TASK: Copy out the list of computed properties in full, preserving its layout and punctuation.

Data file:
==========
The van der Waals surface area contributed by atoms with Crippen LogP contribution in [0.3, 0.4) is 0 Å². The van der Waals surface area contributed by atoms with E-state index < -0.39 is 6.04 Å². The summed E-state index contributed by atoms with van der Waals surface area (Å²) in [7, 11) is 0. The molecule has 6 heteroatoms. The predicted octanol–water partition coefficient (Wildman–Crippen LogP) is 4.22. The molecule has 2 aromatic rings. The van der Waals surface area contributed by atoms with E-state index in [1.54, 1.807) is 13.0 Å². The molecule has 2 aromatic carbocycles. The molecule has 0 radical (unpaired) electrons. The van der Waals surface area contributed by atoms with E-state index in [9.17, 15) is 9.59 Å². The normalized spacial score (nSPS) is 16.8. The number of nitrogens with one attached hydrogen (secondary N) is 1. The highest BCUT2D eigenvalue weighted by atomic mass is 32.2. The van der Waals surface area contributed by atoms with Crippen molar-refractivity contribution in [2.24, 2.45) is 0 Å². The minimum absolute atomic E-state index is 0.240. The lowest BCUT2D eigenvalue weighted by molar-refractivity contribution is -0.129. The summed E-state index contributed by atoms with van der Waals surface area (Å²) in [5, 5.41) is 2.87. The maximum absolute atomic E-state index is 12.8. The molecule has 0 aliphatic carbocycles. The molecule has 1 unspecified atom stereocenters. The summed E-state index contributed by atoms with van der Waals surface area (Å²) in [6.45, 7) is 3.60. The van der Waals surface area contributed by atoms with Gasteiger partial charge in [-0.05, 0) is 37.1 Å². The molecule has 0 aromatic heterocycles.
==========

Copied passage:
The van der Waals surface area contributed by atoms with Crippen LogP contribution in [0.3, 0.4) is 0 Å². The van der Waals surface area contributed by atoms with E-state index < -0.39 is 6.04 Å². The summed E-state index contributed by atoms with van der Waals surface area (Å²) in [7, 11) is 0. The molecule has 6 heteroatoms. The predicted octanol–water partition coefficient (Wildman–Crippen LogP) is 4.22. The molecule has 2 aromatic rings. The van der Waals surface area contributed by atoms with E-state index in [1.54, 1.807) is 13.0 Å². The molecule has 2 aromatic carbocycles. The molecule has 0 radical (unpaired) electrons. The van der Waals surface area contributed by atoms with E-state index in [9.17, 15) is 9.59 Å². The normalized spacial score (nSPS) is 16.8. The number of nitrogens with one attached hydrogen (secondary N) is 1. The highest BCUT2D eigenvalue weighted by atomic mass is 32.2. The van der Waals surface area contributed by atoms with Crippen molar-refractivity contribution in [2.24, 2.45) is 0 Å². The minimum absolute atomic E-state index is 0.240. The lowest BCUT2D eigenvalue weighted by molar-refractivity contribution is -0.129. The summed E-state index contributed by atoms with van der Waals surface area (Å²) in [5, 5.41) is 2.87. The maximum absolute atomic E-state index is 12.8. The molecule has 0 aliphatic carbocycles. The molecule has 1 unspecified atom stereocenters. The summed E-state index contributed by atoms with van der Waals surface area (Å²) in [6.45, 7) is 3.60. The van der Waals surface area contributed by atoms with Gasteiger partial charge in [-0.05, 0) is 37.1 Å². The molecule has 0 aromatic heterocycles.